Monday, April 6

Jokowi bans Indonesians who joined IS in Syria from returning home

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Joko Widodo – AFP file photo

KUCHING: Indonesian president Joko Widodo has banned Indonesian nationals who have joined the Islamic State (IS) movement in Syria from returning home, a news report said.

The Jakarta Post reported that the president, who is also known as Jokowi, had called those who left the country to join the fight as “ex-citizens.”

He also instructed his aides to immediately sort out their identities and put them on the immigration database.

The report said the move was as a result of the government’s decision not to repatriate some 689 Indonesian IS supporters currently stranded abroad, for the safety of Indonesians at home.

“During the Cabinet meeting [on Tuesday], I gave an order to identify each of the 689 people, including their names and where they came from.

“Once the data is completed and put into an immigration database, we can ban them from entering [the country],” Jokowi said in the report yesterday.

Jokowi’s stand is in sharp contrast with that of Malaysia where it had been previously reported that the country could bring back its citizens who had joined IS in syria.

According to a Bernama report end of last month, there were 56 Malaysians comprising 19 men, 12 women, 17 boys and eight girls have been detained for terrorism in various camps in Syria.

Former Bukit Aman Special Branch Counter-Terrorism (E8) deputy director general Datuk Ayob Khan Mydin Pitchay had said in the  report that two women, five boys and a girl had sought assistance to return to Malaysia.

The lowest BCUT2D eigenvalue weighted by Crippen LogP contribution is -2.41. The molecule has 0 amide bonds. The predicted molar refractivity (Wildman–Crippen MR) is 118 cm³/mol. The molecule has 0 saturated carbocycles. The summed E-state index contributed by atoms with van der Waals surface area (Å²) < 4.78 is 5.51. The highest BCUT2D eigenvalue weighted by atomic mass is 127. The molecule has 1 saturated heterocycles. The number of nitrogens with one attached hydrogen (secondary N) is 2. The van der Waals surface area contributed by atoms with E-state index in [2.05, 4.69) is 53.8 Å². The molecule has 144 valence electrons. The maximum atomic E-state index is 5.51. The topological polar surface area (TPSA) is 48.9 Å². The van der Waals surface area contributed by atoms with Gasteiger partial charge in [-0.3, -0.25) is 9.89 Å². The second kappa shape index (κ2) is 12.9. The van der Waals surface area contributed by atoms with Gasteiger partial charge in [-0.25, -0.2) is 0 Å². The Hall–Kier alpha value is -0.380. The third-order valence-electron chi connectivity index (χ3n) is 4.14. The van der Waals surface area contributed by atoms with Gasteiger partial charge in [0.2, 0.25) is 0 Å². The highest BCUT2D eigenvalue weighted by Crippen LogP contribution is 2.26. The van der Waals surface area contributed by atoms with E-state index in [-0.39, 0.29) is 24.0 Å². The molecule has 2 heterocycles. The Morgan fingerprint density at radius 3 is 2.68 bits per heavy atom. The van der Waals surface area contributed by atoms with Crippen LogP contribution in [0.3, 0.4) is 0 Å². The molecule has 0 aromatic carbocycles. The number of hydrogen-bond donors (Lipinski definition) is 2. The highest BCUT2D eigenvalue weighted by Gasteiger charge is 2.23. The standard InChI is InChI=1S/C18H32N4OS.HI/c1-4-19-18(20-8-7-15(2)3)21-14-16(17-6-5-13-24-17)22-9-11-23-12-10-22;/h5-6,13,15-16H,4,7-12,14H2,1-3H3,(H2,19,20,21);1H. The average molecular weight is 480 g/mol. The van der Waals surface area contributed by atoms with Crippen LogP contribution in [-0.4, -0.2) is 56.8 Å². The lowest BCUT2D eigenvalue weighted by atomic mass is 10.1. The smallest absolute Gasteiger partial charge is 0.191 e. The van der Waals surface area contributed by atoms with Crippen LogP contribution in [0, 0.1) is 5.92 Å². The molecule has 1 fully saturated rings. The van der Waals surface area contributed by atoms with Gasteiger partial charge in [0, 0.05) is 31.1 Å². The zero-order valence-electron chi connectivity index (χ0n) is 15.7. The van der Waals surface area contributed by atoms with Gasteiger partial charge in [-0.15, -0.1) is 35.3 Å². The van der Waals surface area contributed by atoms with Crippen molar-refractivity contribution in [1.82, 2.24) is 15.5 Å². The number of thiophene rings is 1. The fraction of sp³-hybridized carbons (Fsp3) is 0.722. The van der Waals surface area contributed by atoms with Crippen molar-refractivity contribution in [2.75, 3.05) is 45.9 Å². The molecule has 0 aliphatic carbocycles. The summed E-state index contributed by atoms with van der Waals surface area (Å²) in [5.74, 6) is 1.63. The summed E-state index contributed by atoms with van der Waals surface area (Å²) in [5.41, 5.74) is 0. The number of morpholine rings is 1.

Jakarta Post also reported yesterday that Jokowi, when asked about the fate of the Indonesian IS sympathisers now that they could not return, replied that joining IS “was their own decision” and that “they would have calculated” the risks from doing so.

“We will still provide opportunities for orphans [to return home], those who are children under 10 years old…But so far we still don’t know if there are any,” he said as quoted by Jakarta Post.

Ayob Khan, who is now Johor police chief, had also explained in the Bernama report that Malaysian men who had joined IS would be arrested by the police and charged in court on their return from Syria.

“Children and women will be subjected to special investigations using the services of psychologists and religious practitioners to assess their ideology and we will find answers for their reasons for going to Syria, whether they were forced or duped.

“If there is enough evidence, the women will also be charged in court,” he said

He also said that while 120 Malaysians were known to have travelled to Syria since 2014 to engage in terrorism, there has been no recent attempt by anyone to go there to engage in such activities.